Oscar voters favored the Loretta Youngs and Olivia De Havillands who were playing long-suffering mothers and good girls (THE FARMER'S DAUGHTER and TO EACH HIS OWN). In those days you did not get awards for playing evil women. And yet the studios were obsessed with casting starlets as sex-mad femme fatales. Was it because the studio bosses were chauvinists who saw these gals as pieces of meat they could objectify on screen and get into bed off screen? 

Yes. I believe that she was playing a secondary character from the novel and thus she and the studio picked the wrong film to try and feature her.  The director knew this also. I could be totally wrong but thats how I'm viewing this.

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2 hours ago, jamesjazzguitar said:

I can see that,  but as TB points out it is from a sexist and very dated POV.    I.e.that the label of fallen angle,  implies that women that behave like that deserve to be murdered by jealous \ insecure men.

But of course given the times,  the prevailing view was that women who were sexually open were 'bad' by definition and Hollywood generally reflected this view under the Production code (but during the pre-code era there were exceptions like Baby Face and Red-Headed Women).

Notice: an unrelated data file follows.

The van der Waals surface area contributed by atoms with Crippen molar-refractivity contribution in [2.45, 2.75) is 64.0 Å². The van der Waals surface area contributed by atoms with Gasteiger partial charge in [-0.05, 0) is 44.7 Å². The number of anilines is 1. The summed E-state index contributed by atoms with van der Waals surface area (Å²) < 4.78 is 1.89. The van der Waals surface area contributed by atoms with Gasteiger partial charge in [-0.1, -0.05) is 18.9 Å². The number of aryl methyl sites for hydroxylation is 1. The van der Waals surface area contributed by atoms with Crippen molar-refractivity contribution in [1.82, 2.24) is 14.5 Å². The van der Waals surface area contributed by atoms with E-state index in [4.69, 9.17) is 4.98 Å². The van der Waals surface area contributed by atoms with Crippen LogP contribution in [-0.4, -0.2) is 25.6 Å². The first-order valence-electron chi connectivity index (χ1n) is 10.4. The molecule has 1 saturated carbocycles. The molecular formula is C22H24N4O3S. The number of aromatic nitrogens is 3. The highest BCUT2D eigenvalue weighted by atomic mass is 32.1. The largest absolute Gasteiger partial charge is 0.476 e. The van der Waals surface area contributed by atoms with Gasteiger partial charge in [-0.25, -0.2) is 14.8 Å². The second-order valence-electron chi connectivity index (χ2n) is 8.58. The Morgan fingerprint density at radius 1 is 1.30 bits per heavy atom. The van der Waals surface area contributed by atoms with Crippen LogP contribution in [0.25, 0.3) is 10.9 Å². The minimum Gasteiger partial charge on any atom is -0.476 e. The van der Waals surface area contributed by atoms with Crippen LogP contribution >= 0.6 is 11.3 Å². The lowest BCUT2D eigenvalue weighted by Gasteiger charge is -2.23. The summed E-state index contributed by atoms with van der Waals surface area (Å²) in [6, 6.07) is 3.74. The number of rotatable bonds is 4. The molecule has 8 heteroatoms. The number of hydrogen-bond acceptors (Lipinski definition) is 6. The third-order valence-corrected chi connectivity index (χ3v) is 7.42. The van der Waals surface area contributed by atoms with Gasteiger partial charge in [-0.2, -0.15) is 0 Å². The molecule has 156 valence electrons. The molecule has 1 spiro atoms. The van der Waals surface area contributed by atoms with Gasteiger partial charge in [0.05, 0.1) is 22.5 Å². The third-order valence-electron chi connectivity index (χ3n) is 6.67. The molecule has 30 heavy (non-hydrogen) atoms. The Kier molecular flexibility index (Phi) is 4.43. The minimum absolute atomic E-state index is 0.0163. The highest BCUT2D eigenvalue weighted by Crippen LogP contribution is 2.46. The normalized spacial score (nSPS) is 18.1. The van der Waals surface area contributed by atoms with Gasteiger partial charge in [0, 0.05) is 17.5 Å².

I'm thinking that the director and screenwriter took the novel as it was and put it on the screen.  When you research it the book wasn't even published yet and the studio had already purchased the rights to the screenplay. The author of the book originally wanted to write screenplays but was better at writing novels.

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2 hours ago, TopBilled said:

So you are saying Alice Faye was really playing a secondary character. But because she was the bigger star, this was supposed to be a vehicle for her. 

Yes, and these studios kept trying to do stories about fallen or compromised women long after the production code started being enforced. This particular studio, Fox, ran into trouble two years later attempting to adapt FOREVER AMBER with the same director and that time with Darnell in the lead. It's like the best they could do with her was to put her in these lurid tales about bad women. 

Oscar voters favored the Loretta Youngs and Olivia De Havillands who were playing long-suffering mothers and good girls (THE FARMER'S DAUGHTER and TO EACH HIS OWN). In those days you did not get awards for playing evil women. And yet the studios were obsessed with casting starlets as sex-mad femme fatales. Was it because the studio bosses were chauvinists who saw these gals as pieces of meat they could objectify on screen and get into bed off screen?